They aren't just any old arrows. They are exploding, super hero arrows. Geez. Take a Xanax before you go to the theatre next time.
The phrase you glossed over there was "short-term", and that's the point. If you feel a reflexive need to chuck a throwaway gag in because the eyes of the dumber audience members start to glaze over, it's going to (and, in the Avengers, does) sabotage the long game.
But you're right, it's a very assisne comment.
I went in with an open mind, but the fact is, the movie had almost no plot. It was purely action and a bunch of dorky terrible jokes. In the theater that I was in, hardly anyone laughed at any of the jokes. I also hadn't seen any of the previous movies, and I was confused as to who the characters were and I didn't know what that blue cube was, all I knew was, there was a blue cube, loki was trying to steal it, and the avengers were trying to stop him. I was also really unimpressed with these "superheros" with no superpowers except for the hulk and thor. Ironman is in a suit, the girl had a gun, the other guy had arrows, and captain america had a shield. Honestly, this is what comic fans have been in love with? What happened to flying, invisibility, etc?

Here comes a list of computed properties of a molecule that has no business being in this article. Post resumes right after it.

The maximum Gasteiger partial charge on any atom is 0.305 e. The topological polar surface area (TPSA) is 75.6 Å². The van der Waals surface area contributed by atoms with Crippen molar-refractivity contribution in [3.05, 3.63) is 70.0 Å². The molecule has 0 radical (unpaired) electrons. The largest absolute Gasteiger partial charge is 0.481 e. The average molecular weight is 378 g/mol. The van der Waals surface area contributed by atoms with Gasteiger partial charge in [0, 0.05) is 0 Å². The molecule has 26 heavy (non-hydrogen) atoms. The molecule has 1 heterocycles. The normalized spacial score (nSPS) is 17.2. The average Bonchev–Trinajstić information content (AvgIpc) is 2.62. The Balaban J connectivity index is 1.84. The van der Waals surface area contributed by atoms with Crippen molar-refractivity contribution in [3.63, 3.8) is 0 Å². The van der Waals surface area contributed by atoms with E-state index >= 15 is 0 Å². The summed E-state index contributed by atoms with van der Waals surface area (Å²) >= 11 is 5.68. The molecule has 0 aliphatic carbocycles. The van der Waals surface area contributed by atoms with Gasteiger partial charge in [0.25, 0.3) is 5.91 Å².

"If you're not going to go into a movie with an open mind and not a bunch of (wrong) preconceived notions,"You're speaking about yourself, right?
You're an idiot. Way to generalize dumb ass.....Keep your lame put downs to yourself.I'm sure you have lovely intelligent things to say about intuitive your cats are....
You probably didn't even see the movie. What's your genre? Indy films.... How original
I really loved this movie, and I thought the review, while making some interesting points, was largely off base. I really wish those views didn't remotely put me on the "same side" as a misogynistic asshole like you. It's called reasoned discourse. Catch up with it.